CR82 Accidental death benefit declined – deceased’s concentration of alcohol in blood excessive
Accidental death benefit declined – deceased’s concentration of alcohol in blood excessive – no causal link between concentration of alcohol and deceased’s accidental death.
The deceased had an endowment policy which provided for payment of a benefit to the nominated beneficiary in the event of the insured passing away due to unnatural causes.
The insured was killed in a motor car accident due to a collision between the motor vehicle that she was driving and one driven by Mr M.
According to the post-mortem examination the concentration of alcohol in the specimen of blood taken from the insured was 0.06 grams per 100ml. A claim for the accidental death benefit was declined on the basis of an exclusion clause in the policy which provided that; “No payment shall be made under this policy on the death of the life assured resulting directly or indirectly from … (the insured) being under the influence of alcohol …”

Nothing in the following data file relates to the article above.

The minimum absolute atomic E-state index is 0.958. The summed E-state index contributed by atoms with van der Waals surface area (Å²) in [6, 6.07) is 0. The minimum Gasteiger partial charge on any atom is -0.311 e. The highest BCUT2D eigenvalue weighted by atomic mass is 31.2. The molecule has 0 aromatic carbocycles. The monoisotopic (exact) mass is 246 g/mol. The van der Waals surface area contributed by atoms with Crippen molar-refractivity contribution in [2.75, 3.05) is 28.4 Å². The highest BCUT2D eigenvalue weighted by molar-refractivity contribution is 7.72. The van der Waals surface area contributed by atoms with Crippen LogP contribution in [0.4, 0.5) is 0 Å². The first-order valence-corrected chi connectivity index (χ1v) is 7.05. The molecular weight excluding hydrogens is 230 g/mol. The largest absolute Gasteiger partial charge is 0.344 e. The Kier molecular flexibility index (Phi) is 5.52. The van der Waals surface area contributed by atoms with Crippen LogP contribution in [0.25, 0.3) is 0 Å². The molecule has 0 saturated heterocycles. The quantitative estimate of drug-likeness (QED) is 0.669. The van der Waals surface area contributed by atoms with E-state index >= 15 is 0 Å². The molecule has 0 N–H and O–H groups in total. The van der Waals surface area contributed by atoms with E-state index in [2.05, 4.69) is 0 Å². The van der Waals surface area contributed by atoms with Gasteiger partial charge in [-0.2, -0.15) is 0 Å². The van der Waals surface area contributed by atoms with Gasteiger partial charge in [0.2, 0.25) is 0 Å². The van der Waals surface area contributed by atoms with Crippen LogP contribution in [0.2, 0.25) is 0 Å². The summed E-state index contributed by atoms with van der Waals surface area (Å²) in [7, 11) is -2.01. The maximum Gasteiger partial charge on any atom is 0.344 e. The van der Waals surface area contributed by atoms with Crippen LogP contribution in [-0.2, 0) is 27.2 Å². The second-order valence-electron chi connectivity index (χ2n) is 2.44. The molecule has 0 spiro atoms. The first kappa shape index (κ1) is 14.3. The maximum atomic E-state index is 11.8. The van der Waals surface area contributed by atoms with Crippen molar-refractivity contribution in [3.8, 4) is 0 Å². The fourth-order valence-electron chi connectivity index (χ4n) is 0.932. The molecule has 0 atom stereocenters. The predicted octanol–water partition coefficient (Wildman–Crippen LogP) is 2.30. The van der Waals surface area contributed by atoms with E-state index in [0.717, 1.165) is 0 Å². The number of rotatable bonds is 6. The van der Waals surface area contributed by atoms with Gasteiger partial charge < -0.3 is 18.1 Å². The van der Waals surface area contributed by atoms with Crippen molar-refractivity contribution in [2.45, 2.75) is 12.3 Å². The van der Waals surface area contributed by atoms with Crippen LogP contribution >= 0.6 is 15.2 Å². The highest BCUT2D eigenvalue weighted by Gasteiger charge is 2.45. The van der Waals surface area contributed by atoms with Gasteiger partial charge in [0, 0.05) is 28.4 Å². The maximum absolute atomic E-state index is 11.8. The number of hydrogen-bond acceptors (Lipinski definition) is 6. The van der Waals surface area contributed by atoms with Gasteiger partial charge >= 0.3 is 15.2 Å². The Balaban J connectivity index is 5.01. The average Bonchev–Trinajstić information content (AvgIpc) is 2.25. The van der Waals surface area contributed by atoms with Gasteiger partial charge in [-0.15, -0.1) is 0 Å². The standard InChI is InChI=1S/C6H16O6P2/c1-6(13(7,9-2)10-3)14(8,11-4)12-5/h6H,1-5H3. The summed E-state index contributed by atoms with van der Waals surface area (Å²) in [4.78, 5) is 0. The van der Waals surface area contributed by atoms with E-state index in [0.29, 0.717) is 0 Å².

The other driver, Mr M, was subsequently prosecuted and a regional court determined that the accident which resulted in the death of the insured was caused by him. The insurer, however, persisted in its reliance on the exclusion clause, maintaining that the blood alcohol analysis confirmed that the insured was over the legal alcohol limit of 0.05 grams per 100ml. The complainant, as executor in the estate of the insured, approached our office for assistance.
We pointed out to the insurer that the wording of the policy exclusion did not refer to an alcohol limit over the legal limit of 0.05 grams per 100ml. The wording was simply that; “no payment shall be made under this policy on the death of the life assured resulting directly or indirectly from (the insured) … being under the influence of alcohol …” Being under the influence of alcohol and having a blood concentration of alcohol of 0.06 grams per 100ml were not necessarily the same thing.
Furthermore, and more importantly, the insurer had also not shown that there was a casual link, whether direct or indirect, between the life assured being under the influence of alcohol and the death of the life assured.
The insurer requested a copy of the court finding, and on receipt thereof, admitted the claim and paid the benefit with interest from the date of first repudiation of the claim.